Do the "global travel buyers" polled know anything about risk management? Have these people SEEN their organization's risk management documents?


Perhaps the respondents' organizations have a plan for travelers; perhaps it even is a good plan that has been vetted through experience - at least a "walk-through" exercise.

Having a travel plan - what to do if you can't get from Point A to Point C via Point B by a specific deadline via a specific method - is something I've preached for many years.

But I know that (a) most organizations lack realistic travel risk plans, and (b) most organizations have useless plans if they have a plan at all.

It was not so long ago that an organization was satisfied if it had an IT (MIS) recovery plan; recovery that lacked any preventive actions to avoid having to go into recovery mode. Any practitioner who has been in the risk management business - a/k/a "business continuity" - knows this truth.

It's not the practitioner's fault that plans are lacking; the blame falls squarely on Very Senior Management, ostriches who are certain "nothing will happen to us."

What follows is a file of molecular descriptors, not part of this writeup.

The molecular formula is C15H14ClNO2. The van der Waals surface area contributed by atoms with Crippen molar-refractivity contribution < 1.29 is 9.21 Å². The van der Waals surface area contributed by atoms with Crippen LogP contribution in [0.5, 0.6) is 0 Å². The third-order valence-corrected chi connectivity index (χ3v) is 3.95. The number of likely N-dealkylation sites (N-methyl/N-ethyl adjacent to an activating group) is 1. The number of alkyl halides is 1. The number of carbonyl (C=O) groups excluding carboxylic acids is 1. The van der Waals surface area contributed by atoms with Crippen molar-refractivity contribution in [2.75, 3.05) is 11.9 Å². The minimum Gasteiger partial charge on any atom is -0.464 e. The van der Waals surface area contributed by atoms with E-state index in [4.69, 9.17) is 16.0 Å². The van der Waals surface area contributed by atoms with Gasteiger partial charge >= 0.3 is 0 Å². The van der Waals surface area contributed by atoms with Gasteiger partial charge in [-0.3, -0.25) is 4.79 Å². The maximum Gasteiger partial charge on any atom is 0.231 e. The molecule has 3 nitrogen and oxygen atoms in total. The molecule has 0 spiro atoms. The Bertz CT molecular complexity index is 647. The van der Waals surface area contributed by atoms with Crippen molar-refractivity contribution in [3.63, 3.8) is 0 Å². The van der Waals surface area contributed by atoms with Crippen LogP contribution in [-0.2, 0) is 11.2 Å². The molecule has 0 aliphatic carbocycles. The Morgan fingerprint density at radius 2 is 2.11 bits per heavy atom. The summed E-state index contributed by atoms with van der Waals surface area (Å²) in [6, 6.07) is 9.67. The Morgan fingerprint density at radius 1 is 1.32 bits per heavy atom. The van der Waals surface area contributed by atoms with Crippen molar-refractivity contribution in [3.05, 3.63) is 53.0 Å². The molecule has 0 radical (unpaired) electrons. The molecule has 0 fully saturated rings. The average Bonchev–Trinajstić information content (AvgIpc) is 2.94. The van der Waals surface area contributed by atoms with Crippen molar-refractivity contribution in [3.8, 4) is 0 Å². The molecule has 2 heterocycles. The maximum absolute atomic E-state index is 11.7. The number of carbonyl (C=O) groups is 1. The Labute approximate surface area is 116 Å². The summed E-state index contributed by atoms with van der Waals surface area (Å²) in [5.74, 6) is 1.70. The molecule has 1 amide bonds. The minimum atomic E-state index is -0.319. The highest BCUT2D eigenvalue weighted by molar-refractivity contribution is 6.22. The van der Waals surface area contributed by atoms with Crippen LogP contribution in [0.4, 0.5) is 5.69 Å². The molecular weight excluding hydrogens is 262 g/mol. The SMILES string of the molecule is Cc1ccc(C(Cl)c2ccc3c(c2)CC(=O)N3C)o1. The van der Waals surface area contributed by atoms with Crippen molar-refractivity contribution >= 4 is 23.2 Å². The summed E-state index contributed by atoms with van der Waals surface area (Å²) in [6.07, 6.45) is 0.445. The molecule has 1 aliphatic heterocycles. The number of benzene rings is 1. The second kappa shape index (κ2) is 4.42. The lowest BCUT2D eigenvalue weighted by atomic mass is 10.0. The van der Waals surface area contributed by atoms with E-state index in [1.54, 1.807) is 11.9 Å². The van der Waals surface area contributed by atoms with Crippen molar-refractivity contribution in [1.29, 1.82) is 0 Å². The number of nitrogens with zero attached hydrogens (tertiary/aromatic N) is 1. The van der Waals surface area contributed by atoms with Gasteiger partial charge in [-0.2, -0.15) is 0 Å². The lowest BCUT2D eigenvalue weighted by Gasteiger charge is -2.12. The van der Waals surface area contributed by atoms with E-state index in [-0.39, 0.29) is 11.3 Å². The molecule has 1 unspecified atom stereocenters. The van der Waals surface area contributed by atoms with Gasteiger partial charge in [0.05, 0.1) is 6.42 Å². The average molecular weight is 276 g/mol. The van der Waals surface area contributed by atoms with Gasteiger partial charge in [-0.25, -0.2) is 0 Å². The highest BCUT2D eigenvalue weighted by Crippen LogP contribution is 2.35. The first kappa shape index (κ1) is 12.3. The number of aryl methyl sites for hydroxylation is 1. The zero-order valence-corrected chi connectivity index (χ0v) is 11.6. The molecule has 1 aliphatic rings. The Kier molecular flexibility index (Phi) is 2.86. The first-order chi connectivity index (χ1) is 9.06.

I'm curious about the questions the GBTA asked. Did they ask about lenders? How about supply chain? Government regulations? Foreign trade restrictions? How about foreign labor laws (since the suggestion is that the travelers represent global organizations)?

Were the "global travel buyers" asked what they would do if

  • Another volcano blew its top a la Eyjafjallajökull or even Mt St Helens?
  • If an airport - origin, intermediate, destination - is closed, for weather, strike, or - as in Brussels - Muslim terrorists?
  • If an airplane was "rerouted" from, say Cairo to Cyprus' Larnaca International Airport?
  • What options are available if a flight/train/boat is cancelled or delayed, or a critical roadway is closed?
  • If the traveler was denied access to the desired transportation mode or denied access to a country, either the destination or an intermediate stop?

There are many more questions to be asked just on travel alone - never mind enterprise risks.

When I see a headline such as the one over the GBTA article, I confess to being skeptical, but then I am skeptical of ALL polls unless I know

  • What questions were asked?
  • How were the questions asked? (Face to face, via mail/email/online, telephone)
  • What organization sponsored the questionnaire and who created the questions to be asked?

And even then some skepticism remains.

I would like to think that all the queried organizations had validated (exercised) risk management plans, but . . .